The Dallas Cowboys have come a long way since last year’s 44-6 debacle at Lincoln Financial Field. Neither the visitors nor the Eagles had been all that impressive in getting off to 5-2 starts, with their only impressive wins (one each) coming at home.
So with their first chance to score a quality road victory since the game in Denver during which quarterback Tony Romo didn’t know it was fourth down, the Cowboys capitalized.
It wasn’t pretty, by any means. Neither team had much of a running game. Or much of a passing game. In a season of ’70s-style blowout, this one felt like one of those bland, low-scoring contests from the days before the rule changes aimed at opening up the offense.
Though the Philly offense ever got into much of a rhythm (even with sparing use of the Wildcat), and it still appeared the Eagles would find a way to win until Romo finally found breakout receiver Miles Austin — and make it count with a 49-yard touchdown.
But then Eagles coach Andy Reid made a huge mistake. He assumed that Romo would also find a way to not convert a single first down in the waning moments of the game.
Allow us to elaborate.
With 4:33 to play and facing fourth and 11 from the Dallas 34, Reid opted for a 52-yard field goal try. Even though the Eagles were trailing by seven points at the time.
If Philly had their full allotment of time outs, it might have made a little more sense. But with no way to stop the clock (thanks to two too many failed challenges), all it took was two first downs to keep the Eagles from getting the ball back.
Sure, some might say that 11 yards was too far to gain on a fourth-down play. Freddie Mitchell would disagree. Besides, either way Philly needed a touchdown to avoid the loss in regulation. If they hadn’t converted on fourth down, the Eagles would have been in the same position they were after taking the three points.
After the game, Reid wasn’t in the mood to elaborate about the decision to give the Cowboys a chance to nail down the win without much effort.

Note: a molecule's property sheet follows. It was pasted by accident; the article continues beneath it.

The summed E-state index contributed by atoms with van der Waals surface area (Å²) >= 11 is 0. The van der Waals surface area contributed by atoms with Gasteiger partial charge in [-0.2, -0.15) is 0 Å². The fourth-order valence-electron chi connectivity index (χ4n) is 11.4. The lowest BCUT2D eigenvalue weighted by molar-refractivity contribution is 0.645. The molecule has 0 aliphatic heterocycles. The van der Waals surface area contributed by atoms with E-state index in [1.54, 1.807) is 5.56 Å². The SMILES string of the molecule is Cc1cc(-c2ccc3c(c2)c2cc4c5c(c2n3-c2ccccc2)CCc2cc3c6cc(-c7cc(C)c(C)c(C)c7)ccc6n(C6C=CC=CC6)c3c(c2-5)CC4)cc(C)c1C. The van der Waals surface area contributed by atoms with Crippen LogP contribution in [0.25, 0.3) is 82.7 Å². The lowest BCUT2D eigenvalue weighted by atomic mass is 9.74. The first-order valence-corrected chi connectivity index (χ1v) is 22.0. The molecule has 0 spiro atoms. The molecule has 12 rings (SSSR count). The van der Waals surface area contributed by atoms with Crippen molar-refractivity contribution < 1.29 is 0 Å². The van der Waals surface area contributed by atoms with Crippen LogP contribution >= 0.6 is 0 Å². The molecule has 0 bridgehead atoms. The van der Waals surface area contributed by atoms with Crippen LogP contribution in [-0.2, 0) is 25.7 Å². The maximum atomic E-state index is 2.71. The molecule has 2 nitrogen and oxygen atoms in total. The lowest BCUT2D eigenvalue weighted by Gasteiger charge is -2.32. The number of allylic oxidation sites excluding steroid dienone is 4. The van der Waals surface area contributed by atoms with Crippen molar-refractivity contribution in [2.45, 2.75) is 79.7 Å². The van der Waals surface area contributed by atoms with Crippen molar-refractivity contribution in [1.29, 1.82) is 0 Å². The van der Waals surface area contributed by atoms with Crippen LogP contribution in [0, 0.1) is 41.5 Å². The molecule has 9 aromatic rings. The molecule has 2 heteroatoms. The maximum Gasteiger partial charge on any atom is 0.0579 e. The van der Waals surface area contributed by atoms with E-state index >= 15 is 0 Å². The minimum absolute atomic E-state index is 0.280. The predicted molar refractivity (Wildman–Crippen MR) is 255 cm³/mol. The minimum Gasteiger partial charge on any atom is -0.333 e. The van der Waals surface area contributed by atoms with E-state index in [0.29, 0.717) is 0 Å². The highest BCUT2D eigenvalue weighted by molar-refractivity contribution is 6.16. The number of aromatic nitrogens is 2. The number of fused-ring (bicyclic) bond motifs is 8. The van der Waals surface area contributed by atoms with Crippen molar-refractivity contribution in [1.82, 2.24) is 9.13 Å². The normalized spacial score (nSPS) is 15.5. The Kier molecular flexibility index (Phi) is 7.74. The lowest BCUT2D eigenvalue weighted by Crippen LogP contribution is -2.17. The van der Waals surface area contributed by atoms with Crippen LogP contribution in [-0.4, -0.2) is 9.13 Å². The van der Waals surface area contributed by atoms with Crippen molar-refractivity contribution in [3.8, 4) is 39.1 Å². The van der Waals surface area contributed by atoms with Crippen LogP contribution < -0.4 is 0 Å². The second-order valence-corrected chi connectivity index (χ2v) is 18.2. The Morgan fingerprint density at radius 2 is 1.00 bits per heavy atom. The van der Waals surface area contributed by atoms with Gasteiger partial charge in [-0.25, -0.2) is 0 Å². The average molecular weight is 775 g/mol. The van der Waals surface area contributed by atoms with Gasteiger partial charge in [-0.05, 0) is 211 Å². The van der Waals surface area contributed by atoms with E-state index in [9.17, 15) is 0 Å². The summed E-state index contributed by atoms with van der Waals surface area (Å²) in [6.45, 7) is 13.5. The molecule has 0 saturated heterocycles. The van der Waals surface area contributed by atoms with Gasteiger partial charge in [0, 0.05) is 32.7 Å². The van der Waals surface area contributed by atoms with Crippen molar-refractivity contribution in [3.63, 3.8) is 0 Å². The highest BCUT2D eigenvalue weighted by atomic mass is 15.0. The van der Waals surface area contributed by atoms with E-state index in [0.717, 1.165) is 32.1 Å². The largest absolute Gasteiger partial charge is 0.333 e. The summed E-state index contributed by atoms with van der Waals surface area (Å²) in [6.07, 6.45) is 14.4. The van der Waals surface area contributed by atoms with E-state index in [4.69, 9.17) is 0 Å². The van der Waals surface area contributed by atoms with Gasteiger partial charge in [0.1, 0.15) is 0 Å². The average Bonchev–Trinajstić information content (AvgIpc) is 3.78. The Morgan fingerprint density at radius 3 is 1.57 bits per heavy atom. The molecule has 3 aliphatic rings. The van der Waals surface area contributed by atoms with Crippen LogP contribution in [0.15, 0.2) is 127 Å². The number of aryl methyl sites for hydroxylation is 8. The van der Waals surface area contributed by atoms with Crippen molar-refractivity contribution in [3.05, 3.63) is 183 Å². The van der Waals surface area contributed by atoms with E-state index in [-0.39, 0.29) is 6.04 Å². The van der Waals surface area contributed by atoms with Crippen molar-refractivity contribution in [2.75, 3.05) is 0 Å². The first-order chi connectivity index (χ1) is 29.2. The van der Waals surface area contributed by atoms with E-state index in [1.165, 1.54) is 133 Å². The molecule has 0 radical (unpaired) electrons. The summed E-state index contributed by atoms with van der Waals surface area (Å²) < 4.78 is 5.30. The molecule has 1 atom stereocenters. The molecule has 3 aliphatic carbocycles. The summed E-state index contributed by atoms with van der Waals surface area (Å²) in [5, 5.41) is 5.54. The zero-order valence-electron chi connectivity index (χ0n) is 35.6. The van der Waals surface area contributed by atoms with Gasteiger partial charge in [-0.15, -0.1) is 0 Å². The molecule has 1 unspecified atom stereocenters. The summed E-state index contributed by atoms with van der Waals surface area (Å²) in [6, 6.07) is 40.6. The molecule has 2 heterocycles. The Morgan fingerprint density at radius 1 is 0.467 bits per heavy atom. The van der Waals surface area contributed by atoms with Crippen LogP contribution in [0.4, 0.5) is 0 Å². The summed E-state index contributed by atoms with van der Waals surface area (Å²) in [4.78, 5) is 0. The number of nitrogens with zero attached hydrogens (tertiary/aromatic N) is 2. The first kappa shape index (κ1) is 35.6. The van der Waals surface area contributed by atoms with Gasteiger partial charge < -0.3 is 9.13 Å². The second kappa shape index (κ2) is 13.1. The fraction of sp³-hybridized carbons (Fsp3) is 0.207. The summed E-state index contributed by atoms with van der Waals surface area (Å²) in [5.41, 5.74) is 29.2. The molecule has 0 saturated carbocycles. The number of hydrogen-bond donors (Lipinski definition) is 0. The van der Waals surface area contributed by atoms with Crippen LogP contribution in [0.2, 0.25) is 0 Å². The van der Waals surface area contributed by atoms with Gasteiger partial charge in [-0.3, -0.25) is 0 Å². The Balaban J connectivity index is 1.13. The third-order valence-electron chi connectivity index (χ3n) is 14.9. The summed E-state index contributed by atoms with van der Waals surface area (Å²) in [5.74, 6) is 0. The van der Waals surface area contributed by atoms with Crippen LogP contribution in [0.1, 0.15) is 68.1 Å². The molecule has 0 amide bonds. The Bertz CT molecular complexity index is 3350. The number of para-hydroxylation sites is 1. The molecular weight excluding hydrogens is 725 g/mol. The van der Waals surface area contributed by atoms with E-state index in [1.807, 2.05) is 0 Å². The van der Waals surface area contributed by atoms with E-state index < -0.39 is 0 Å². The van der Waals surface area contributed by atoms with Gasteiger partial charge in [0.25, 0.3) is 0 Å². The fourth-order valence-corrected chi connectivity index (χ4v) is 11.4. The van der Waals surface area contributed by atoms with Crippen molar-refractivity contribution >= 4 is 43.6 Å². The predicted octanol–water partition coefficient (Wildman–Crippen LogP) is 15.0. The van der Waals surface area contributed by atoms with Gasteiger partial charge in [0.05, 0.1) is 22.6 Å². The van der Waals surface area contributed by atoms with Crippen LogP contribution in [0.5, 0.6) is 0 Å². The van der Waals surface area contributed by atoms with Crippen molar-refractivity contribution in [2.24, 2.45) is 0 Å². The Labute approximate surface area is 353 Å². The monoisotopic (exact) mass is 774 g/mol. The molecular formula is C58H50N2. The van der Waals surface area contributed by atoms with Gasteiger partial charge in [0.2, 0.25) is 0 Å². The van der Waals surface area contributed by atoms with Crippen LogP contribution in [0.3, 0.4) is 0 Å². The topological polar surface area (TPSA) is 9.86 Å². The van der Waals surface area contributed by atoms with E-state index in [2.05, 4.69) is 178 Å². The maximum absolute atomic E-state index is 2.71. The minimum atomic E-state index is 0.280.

“There were four minutes left, and I thought we would get the ball back and win the game,” Reid said.
But we’d still love to know why he thought that it made more sense to give the ball back to Dallas while still needing a touchdown to win, given that the Eagles had no way of stopping the clock.
It gets no easier for the Eagles moving forward. Four of the next
gfive games will be played on the road, with trips to San Diego, Chicago, Atlanta, and New York. So despite a strong start to the season, the November plunge to .500 could be happening again, and we Reid should be hoping he gets that contract extension before relying on another late-season run that finishes deep in January.
Indeed, duplicating last year’s Thanksgiving-and-beyond success might be an even taller order than hoping to keep the Cowboys from converting a single first down.
As to the Cowboys, we’ve got to give them credit. They’ve gotten their first significant road win since knocking off the Packers at Lambeau Field in September 2008. Dallas now returns to Wisconsin to play a desperate Green Bay team. Another win there would position the Cowboys to carry a 9-2 record into the Meadowlands for the first game of the December stretch run.
Then the question becomes whether they’ll find a way to win beyond Week Seventeen for the first time in 13 years.